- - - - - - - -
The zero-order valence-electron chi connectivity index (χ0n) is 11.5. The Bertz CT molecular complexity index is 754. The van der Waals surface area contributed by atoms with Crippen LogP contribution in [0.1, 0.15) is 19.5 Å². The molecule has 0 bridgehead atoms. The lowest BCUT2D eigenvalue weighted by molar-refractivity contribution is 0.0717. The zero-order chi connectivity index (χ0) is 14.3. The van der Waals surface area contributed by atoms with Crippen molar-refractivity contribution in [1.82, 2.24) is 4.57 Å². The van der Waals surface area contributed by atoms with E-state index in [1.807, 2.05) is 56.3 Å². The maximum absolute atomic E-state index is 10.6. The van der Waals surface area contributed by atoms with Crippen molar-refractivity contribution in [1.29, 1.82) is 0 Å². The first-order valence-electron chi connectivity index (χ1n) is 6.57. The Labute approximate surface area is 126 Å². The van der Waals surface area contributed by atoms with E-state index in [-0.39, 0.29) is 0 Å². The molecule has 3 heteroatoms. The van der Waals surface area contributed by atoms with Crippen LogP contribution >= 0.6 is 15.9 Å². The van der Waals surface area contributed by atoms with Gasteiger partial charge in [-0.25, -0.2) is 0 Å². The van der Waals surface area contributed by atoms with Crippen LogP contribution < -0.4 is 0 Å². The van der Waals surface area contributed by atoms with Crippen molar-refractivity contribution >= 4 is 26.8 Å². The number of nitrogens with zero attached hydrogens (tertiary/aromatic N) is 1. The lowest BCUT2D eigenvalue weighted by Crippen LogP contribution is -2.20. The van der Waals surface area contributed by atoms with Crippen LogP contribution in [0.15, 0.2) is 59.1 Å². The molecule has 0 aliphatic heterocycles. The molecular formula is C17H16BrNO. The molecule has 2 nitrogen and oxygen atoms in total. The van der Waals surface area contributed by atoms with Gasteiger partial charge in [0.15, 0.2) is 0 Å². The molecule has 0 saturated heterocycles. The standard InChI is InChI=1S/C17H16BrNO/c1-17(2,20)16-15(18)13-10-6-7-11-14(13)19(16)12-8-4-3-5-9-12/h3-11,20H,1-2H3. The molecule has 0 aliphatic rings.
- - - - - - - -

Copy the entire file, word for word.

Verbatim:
The zero-order valence-electron chi connectivity index (χ0n) is 11.5. The Bertz CT molecular complexity index is 754. The van der Waals surface area contributed by atoms with Crippen LogP contribution in [0.1, 0.15) is 19.5 Å². The molecule has 0 bridgehead atoms. The lowest BCUT2D eigenvalue weighted by molar-refractivity contribution is 0.0717. The zero-order chi connectivity index (χ0) is 14.3. The van der Waals surface area contributed by atoms with Crippen molar-refractivity contribution in [1.82, 2.24) is 4.57 Å². The van der Waals surface area contributed by atoms with E-state index in [1.807, 2.05) is 56.3 Å². The maximum absolute atomic E-state index is 10.6. The van der Waals surface area contributed by atoms with Crippen molar-refractivity contribution in [1.29, 1.82) is 0 Å². The first-order valence-electron chi connectivity index (χ1n) is 6.57. The Labute approximate surface area is 126 Å². The van der Waals surface area contributed by atoms with E-state index in [-0.39, 0.29) is 0 Å². The molecule has 3 heteroatoms. The van der Waals surface area contributed by atoms with Crippen LogP contribution >= 0.6 is 15.9 Å². The van der Waals surface area contributed by atoms with Gasteiger partial charge in [-0.25, -0.2) is 0 Å². The van der Waals surface area contributed by atoms with Crippen LogP contribution < -0.4 is 0 Å². The van der Waals surface area contributed by atoms with Crippen molar-refractivity contribution >= 4 is 26.8 Å². The number of nitrogens with zero attached hydrogens (tertiary/aromatic N) is 1. The lowest BCUT2D eigenvalue weighted by Crippen LogP contribution is -2.20. The van der Waals surface area contributed by atoms with Crippen LogP contribution in [0.15, 0.2) is 59.1 Å². The molecule has 0 aliphatic heterocycles. The molecular formula is C17H16BrNO. The molecule has 2 nitrogen and oxygen atoms in total. The van der Waals surface area contributed by atoms with Gasteiger partial charge in [0.15, 0.2) is 0 Å². The molecule has 0 saturated heterocycles. The standard InChI is InChI=1S/C17H16BrNO/c1-17(2,20)16-15(18)13-10-6-7-11-14(13)19(16)12-8-4-3-5-9-12/h3-11,20H,1-2H3. The molecule has 0 aliphatic rings.